Meghan Markle has suffered another major blow amid her ongoing legal battle against Associated Newspapers.
The Duchess of Sussex is suing Associated Newspapers, the publisher of the UK Mail on Sunday, for printing a “private and confidential” letter she sent her estranged father Thomas Markle in 2018.
The mother-of-one is seeking damages from Associated Newspapers Ltd (ANL) for alleged misuse of private information, copyright infringement and breach of the Data Protection Act.
During a High Court hearing in London last week, ANL submitted an application to amend their defense in light of a biography that was released last month, called Finding Freedom.
Anthony White, the lawyer for Associated Newspapers, said in written submissions that the book appeared to have been written with Meghan and Prince Harry’s “extensive cooperation.”
ANL’s legal team argued the book “contains a great deal of detailed information about (Meghan’s) personal life, including a number of passages referring to her relationship and communications with her father, and a section referring to the letter which is at the heart of this case.”
Court submissions claim that if Meghan “provided extensive cooperation to the authors and permitted a detailed account of her private life, relationships, thoughts and feelings to be published, including references to her relationship and communications with her father, it is difficult to see how she can complain that the Letter should not have been published because ‘it contained the Claimant’s deepest and most private thoughts and feelings.’”
Responding to ANL’s application, Meghan’s lawyers denied that she co-operated with authors Omid Scobie and Carolyn Durand on Finding Freedom, which was published last month.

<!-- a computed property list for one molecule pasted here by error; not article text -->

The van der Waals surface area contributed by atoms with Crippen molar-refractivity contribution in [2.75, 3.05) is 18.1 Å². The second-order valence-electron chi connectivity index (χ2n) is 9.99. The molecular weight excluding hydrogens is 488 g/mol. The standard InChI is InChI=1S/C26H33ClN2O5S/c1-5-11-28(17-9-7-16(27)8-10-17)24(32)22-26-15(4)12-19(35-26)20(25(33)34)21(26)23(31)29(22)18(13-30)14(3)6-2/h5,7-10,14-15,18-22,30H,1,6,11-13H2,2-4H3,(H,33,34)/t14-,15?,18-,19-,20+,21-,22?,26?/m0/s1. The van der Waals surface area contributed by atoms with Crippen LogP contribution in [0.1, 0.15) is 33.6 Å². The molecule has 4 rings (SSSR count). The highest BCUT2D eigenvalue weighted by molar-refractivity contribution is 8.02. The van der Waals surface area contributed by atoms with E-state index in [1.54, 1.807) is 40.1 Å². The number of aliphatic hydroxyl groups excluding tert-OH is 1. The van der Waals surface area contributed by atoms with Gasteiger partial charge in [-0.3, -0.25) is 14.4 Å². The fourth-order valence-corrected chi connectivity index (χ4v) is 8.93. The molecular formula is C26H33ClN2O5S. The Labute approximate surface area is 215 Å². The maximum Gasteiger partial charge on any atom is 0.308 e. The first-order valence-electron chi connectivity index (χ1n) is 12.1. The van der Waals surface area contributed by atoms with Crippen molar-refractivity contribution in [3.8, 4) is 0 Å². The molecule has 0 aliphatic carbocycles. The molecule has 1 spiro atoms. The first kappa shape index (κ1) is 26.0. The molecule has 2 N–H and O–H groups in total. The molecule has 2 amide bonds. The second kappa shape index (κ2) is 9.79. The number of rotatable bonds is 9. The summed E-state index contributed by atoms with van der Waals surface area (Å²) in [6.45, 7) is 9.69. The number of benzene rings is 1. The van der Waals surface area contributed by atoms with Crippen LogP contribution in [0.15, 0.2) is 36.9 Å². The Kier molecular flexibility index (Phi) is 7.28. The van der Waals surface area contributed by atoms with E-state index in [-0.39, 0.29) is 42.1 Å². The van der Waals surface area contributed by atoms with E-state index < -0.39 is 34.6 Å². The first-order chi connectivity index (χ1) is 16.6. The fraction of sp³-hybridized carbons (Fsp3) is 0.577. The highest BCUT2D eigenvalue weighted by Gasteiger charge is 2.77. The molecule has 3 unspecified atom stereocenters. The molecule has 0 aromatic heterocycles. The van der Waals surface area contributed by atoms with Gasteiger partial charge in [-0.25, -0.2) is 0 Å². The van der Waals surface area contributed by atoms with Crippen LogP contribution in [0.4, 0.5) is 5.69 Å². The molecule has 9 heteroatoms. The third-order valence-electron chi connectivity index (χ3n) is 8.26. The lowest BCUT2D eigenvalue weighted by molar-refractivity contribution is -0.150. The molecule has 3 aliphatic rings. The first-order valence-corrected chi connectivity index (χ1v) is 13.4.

In a written submission, Justin Rushbrooke QC said: “The claimant and her husband did not collaborate with the authors on the book, nor were they interviewed for it, nor did they provide photographs to the authors for the book.”
Omid Scobie also submitted a witness statement to the High Court, and denied allegations that Meghan helped with the book.
Unfortunately for Meghan, Judge Francesca Kaye ruled today that The Mail on Sunday can rely on Finding Freedom in its defence in the High Court.
In her ruling, the Judge said: “[Meghan] says she had nothing to do with the information in the public domain, either directly or indirectly. She says ‘it’s nothing to do with me’, which is a simple case.”
“If it’s a house of cards, then it will quickly fall down at trial. But I’m satisfied the amendments are arguable.”
According to The Sun, Meghan’s lawyer Justin Rushbrooke QC asked for permission to appeal against the ruling, but Judge Francesca Kaye refused.
However, the Duchess’ legal team could still pursue an appeal to the Court of Appeal.
The trial is scheduled to begin on January 11, 2021.
On the latest episode of #GossChats, Goss.ie CEO Ali Ryan chats with top makeup artist and influencer Keilidh Cashell about her brand new makeup range, adjusting to life in the spotlight and how she’s kept calm during the pandemic.
#GossChats is sponsored by top Irish aesthetic clinic Haus of JeJuve.